shown in Fig. 5, high levels of primary enrichment are not
results of an in silico simulation of DACS indicating the number of HSs (y axis)
that would be identified at a fixed 90% PPV threshold as a function of the
number of tags (x axis) mapped for a given input tag-population enrichment
for HSs (colored curves; range 2–20%). DACS was simulated against a model
genome in which 50,000 model DNase I HSs were distributed against the
complete human genome sequence. As expected, the number of HSs pre-
Modeling genome-scale discovery of HSs with DACS. Shown are
Sabo et al.
November 30, 2004 ?
vol. 101 ?
no. 48 ?
of DNase I HSs from across the genome. The cells we used
(K562) in this pilot study were rapidly dividing, and BrdUrd
labeling experiments revealed that ?30% of cells in logarithmic-
phase culture were actively undergoing replication (data not
shown). Presumably, this S-phase fraction significantly compro-
mised the observed enrichment (?5%), because DNase I cutting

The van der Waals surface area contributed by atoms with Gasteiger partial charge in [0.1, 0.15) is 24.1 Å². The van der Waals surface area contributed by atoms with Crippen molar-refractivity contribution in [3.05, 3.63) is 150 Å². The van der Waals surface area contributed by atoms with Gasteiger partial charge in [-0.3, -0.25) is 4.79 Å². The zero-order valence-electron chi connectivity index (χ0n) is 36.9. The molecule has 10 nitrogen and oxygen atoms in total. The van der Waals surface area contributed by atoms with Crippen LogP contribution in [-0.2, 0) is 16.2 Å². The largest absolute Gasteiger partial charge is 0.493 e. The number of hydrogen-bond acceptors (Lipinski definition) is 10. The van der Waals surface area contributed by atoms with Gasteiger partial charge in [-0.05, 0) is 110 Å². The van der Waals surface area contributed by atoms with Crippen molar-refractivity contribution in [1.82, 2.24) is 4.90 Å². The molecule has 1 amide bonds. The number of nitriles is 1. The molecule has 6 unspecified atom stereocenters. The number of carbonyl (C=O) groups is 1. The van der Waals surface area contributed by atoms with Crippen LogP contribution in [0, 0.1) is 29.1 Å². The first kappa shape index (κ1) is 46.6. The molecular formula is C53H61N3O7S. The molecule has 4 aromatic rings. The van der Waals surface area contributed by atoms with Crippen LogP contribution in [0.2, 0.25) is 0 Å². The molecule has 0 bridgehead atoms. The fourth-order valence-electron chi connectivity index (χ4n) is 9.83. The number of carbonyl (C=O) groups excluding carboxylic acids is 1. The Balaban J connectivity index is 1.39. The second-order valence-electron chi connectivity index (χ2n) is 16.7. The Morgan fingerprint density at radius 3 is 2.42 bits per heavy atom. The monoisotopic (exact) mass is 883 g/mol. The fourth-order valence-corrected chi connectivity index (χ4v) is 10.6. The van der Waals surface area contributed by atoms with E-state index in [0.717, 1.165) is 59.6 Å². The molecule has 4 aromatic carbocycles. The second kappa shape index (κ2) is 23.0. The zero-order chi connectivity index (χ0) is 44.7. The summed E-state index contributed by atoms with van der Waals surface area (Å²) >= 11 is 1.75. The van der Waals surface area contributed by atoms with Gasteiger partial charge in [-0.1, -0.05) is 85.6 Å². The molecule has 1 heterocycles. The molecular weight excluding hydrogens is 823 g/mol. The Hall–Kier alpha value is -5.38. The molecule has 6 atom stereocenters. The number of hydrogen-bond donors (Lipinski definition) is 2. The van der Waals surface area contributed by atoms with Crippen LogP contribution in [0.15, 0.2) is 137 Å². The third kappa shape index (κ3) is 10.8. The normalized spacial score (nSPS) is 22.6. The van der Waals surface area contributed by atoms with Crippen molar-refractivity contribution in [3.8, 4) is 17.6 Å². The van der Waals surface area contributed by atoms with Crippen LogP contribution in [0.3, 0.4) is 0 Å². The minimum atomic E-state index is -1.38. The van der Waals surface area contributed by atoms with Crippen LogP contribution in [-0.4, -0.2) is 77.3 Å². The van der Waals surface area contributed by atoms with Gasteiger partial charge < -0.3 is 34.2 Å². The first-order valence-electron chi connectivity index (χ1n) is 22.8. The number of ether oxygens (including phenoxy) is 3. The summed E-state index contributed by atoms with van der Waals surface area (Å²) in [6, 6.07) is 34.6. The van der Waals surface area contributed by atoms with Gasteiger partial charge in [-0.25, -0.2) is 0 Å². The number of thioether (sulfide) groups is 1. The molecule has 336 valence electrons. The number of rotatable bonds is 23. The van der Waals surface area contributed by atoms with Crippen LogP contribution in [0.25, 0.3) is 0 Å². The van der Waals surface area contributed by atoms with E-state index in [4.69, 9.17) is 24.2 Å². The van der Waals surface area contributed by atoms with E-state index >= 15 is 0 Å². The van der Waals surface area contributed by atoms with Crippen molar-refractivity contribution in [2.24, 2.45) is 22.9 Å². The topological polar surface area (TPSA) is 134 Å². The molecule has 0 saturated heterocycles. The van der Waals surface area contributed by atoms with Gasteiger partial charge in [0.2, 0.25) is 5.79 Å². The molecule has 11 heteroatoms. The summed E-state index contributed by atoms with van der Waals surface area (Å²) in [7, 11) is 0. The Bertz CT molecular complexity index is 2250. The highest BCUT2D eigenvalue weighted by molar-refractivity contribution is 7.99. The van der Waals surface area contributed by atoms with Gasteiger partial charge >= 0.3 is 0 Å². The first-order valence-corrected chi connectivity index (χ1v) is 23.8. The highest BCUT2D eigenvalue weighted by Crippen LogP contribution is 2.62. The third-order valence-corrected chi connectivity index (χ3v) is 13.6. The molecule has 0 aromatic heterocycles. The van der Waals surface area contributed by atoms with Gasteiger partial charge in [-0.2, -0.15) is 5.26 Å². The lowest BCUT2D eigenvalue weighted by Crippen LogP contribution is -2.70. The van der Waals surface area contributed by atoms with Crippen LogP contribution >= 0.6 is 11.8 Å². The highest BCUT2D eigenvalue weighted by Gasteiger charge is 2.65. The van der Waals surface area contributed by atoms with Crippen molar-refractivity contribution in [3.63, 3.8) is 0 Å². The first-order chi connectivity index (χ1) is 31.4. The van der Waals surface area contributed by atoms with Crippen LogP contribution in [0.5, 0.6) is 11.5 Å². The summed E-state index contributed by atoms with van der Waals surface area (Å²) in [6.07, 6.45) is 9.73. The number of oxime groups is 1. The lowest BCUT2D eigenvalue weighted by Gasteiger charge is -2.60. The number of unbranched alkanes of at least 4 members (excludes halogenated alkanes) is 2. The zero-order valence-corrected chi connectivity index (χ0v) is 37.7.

over chromatin-disassembled S-phase genomes is expected to be
largely nonspecific. K562 cells cannot easily be rendered quies-
cent, nor can they be synchronized, by using conventional
methods. To improve enrichment, DACS may be applied to
nondividing or synchronized cells, or it may be augmented by a
subtractive enrichment step (11).
The precision with which DACS can localize HS core se-
quences is dictated by the correspondence between the tag
pattern within clusters and the actual location of the HS core
sequence. However, placed in perspective, even localizing HSs to
an ?1-kb interval would be of considerable value because this
size is in the typical range of sequence elements selected for
engineering into genetic vectors for further functional studies.
It is clear that analysis of several million tags will be required
to produce a comprehensive genomic map of DNase I HSs for
a given tissue. However, this figure is comparable to the
number of ESTs in the dbEST EST database and is only a small
fraction of the number of tag sequences that have been
collectively analyzed by other methods, such as serial analysis